Israeli settlers attack farmers, damage chicken coops and kill over 300 chickens, Qusrah
Israel confiscates vehicles in the Jordan Valley, 4 November 2020
Save the Ras a-Tin Elementary School!
Israel demolishes home under construction intended to house a family of seven, east of Susiya
Last week witnessed the election of a new American president. Elections in the U.S. can have massive impacts across the world. So, what do the results mean for us Palestinians?
Donald Trump’s administration was undoubtedly the most far-reaching in its complete adoption of an agenda favoring Israel’s right-wing settlers occupying Palestinian territory in the West Bank. Is Joe Biden going to be any different?
That is what was raised by most Palestinians over the past few days, and just as often the response was to shrug off the question.
“Antisemitism is hatred, discrimination, fear, and prejudice against Jews based on stereotypes and myths that target their ethnicity, culture, religion, traditions, right to self-determination, or connection to the State of Israel.”
This is the definition of antisemitism included in proposed revisions to California’s Ethnic Studies Model Curriculum (ESMC). It equates criticism of Israel with antisemitism—and will have a chilling impact on Palestinian, other Arab and Muslim children, and on teachers across the state. Despite CA Governor Gavin Newsom’s and State Superintendent of Public Instruction Tony Thurmond’s self-promotion as leaders of anti-racist education, this is essentially the Zionist definition of antisemitism that Trump has been pushing. Instead of targeting the real source of antisemitism in the United States—white supremacy—it targets Palestinian children and their families.
Donald Trump’s defeat in the U.S. presidential election last week brought a collective sigh of relief for progressives and vulnerable communities, both in the United States and across the globe, including Palestinians and those fighting for Palestinian rights. The reason is obvious: Trump’s policy on Palestine/Israel was driven by his affinity for authoritarianism and a desire to pander to his far-right evangelical base. Accordingly, it was handed over to incompetent ideologues like Jared Kushner and David Friedman, who fumbled their way into a failed effort to liquidate the Palestinian struggle for freedom once and for all.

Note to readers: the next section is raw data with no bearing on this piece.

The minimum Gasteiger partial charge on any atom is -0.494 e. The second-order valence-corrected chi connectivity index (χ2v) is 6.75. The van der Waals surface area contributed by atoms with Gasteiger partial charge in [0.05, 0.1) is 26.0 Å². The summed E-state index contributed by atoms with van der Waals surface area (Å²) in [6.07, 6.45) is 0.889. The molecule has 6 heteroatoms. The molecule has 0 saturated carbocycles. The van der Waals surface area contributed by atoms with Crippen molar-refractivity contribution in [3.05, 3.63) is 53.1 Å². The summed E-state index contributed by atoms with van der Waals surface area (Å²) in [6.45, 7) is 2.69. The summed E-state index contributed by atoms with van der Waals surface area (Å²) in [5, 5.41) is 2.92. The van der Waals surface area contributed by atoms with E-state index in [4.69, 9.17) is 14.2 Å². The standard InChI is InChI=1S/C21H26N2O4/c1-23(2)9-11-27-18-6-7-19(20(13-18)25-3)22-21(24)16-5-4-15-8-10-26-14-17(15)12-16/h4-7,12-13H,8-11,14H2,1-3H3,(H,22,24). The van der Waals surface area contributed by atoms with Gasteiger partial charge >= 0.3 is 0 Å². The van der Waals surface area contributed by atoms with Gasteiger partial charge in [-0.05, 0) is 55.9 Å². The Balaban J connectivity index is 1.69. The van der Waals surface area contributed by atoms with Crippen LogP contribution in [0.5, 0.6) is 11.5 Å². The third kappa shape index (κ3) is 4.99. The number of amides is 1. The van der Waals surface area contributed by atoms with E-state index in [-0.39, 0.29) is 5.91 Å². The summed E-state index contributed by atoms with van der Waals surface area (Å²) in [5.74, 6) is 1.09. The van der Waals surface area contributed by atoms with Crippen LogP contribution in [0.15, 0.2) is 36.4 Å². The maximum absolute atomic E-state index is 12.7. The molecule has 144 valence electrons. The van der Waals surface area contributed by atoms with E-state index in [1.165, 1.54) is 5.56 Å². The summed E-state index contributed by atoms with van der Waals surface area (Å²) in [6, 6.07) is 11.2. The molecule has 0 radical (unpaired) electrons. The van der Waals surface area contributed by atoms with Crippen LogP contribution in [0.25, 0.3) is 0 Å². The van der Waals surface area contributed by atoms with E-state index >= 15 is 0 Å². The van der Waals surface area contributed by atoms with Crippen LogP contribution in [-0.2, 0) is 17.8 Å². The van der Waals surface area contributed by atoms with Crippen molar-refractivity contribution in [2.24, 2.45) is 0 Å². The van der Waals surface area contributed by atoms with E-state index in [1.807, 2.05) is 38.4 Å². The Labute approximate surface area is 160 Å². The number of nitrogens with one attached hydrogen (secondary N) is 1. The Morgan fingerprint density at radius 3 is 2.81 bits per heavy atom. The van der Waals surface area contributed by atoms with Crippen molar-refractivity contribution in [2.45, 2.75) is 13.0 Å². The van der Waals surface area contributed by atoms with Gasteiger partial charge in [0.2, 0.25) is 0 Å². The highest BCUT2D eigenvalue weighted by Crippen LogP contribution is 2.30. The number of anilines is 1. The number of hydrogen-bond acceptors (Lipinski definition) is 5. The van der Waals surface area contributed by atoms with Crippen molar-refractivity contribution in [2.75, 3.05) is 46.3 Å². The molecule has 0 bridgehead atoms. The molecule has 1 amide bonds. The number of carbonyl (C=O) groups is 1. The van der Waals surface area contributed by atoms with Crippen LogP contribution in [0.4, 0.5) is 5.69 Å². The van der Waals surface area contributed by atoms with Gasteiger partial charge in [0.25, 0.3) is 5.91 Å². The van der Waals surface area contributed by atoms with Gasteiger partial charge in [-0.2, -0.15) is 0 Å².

That failure, however, did not spare Palestinians entirely, as they suffered devastating and unprecedented harms over the past four years, including the shuttering of the Palestinian diplomatic mission in Washington, the recognition of Jerusalem as Israel’s capital, the endorsement of annexation plans, and the ending of U.S. funding to UNRWA and Palestinian hospitals. But beyond the undeniable harm reduction we will see in this change of U.S. administrations, what are the prospects for Palestinian freedom in the Biden era?
Donald Trump’s defeat in the U.S. election is a devastating loss for the Israeli right. So devastating, in fact, that its top media influencers in Israel are joining Trump and much of the Republican Party in falsely alleging nationwide voter fraud. In doing so, they are not only protecting their favorite U.S. president of all time, but are also laying the foundations for similar assaults on the democratic process in Israel.
The developments have been disturbing to watch: pundit after pundit apes the party line without showing any proof for the allegations that Democrats have “stolen” the election. Following Trump’s loss, Caroline Glick, the former senior contributing editor of the right-wing Jerusalem Post and one of the Israeli far right’s most prominent English voices, has accused Democrats of fomenting the current crisis and jeopardizing the very foundations of American democracy.